Playing Shakespeare with Deutsche Bank

Macbeth

Themes & Issues

Tragedy

What did Shakespeare, and the people that he was writing for, think a tragedy was? Today we use the word frequently, often for news events that are particularly sad: missing children, natural disasters, needless killing. For us, tragedy can be used to describe real events and experiences that have happened in people’s lives, but for an Elizabethan theatregoer, this would have been puzzling; a tragedy only referred to fictional stories that appeared in poems or plays. Shakespeare’s audience expected a play to be one of three types: a comedy, which usually has a happy ending; a history play, which dramatises stories from the past; or a tragedy, which is characterised by death and disaster. While we still see sad films or read sad novels, our modern idea of tragedy is something that we have taken from fiction and applied to reality.

Most Shakespearean tragedies involve characters of very high status in society. Julius Caesar is the most important man in Rome, Hamlet is a prince and King Lear is ruler of all Britain. This was normal for the 16th and 17th centuries. Part of a tragedy’s power is derived from the idea that the whole of society is affected in the play, from the top down; if something bad happens to a person at the top, everyone else is affected. Macbeth is a lord who gains extra power before becoming king: each time Macbeth’s status heightens, it is not only his development, but affects the whole of Scotland. It is this that leads Malcolm to lament: ‘I think our country sinks beneath the yoke; | It weeps, it bleeds; and each new day a gash is added to her wounds’ (4.3.39-41).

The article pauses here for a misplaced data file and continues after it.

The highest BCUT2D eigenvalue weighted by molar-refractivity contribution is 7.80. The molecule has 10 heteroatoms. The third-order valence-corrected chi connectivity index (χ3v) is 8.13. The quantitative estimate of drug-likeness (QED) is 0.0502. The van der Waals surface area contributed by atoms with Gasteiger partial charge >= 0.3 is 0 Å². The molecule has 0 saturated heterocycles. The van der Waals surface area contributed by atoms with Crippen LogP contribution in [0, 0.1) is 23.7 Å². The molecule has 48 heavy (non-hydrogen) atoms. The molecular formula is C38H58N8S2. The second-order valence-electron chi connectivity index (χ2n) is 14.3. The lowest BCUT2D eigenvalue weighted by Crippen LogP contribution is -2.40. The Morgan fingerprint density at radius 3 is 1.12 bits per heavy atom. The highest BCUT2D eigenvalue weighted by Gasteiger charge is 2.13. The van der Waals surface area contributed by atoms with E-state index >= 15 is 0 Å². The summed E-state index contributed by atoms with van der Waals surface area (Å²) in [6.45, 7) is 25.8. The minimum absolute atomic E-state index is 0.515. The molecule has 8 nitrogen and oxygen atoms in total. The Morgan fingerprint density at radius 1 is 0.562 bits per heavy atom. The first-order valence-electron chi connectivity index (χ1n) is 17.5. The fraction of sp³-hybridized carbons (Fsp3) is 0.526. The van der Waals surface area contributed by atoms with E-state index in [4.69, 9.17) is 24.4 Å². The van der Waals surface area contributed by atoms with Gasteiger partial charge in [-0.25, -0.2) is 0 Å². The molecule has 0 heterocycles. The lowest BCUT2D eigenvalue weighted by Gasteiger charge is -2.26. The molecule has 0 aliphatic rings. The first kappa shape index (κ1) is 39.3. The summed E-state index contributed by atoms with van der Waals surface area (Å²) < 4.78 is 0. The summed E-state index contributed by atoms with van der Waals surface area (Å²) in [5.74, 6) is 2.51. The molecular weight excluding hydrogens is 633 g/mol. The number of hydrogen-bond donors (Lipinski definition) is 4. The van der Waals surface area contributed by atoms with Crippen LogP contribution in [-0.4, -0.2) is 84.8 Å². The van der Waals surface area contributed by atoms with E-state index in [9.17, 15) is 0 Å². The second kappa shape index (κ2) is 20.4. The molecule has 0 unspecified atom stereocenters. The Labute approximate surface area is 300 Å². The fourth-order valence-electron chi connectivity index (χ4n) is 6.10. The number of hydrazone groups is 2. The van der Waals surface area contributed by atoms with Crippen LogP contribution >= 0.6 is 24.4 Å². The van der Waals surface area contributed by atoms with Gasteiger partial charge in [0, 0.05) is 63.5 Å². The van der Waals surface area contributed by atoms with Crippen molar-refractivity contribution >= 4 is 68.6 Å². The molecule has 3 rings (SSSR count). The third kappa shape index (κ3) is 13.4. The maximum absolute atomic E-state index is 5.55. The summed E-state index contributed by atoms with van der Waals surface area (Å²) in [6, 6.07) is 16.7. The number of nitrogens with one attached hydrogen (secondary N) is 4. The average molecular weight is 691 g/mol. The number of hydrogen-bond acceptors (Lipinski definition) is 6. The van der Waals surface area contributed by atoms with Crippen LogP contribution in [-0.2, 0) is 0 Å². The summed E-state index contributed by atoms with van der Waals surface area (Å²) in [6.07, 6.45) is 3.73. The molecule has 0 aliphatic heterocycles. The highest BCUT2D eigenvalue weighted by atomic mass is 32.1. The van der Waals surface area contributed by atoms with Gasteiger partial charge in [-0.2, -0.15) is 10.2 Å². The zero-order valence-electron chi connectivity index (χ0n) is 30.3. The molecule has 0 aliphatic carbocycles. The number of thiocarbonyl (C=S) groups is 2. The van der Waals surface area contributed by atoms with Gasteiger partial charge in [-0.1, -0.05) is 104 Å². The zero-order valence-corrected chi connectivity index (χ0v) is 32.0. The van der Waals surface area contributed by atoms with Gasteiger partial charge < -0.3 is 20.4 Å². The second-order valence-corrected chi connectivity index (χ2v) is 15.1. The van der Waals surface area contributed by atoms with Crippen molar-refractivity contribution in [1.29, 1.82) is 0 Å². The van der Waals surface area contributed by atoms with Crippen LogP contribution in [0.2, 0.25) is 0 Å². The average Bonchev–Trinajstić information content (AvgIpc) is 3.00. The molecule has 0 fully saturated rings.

Because Macbeth was a real Scottish king, Shakespeare could have written a history play. Instead, the playwright changed the history books to make his play more dramatic and exciting. The real Macbeth was a successful, popular king whose reign lasted many years. Shakespeare’s Macbeth, though, meets witches, sees ghosts and convinces himself that he has to murder children to keep his throne. But the most important thing Shakespeare adds is the thought process of Macbeth and Lady Macbeth. ‘Stars, hide your fires!’ says Macbeth, ‘Let not light see my black and deep desires’ (1.4.51-2). We in the audience, though, do see those desires. We see him change his mind – ‘We will proceed no further in this business’ – and so does Lady Macbeth, who has to change it back: ‘Art thou afeard | To be the same in thine own act and valour, | As thou art in desire?’ (1.7.31; 39-41). We know the desires which Lady Macbeth is talking about, for we have seen them just as she has. The difference is that we know when they are ‘acted’ upon, tragedy will surely follow.

QUESTIONS TO CONSIDER:

How does Shakespeare’s Macbeth fit the description of a tragedy?

Do the events of the play affect the whole of society, from the top downwards?

Who do you think is most to blame for the tragic events of the play?

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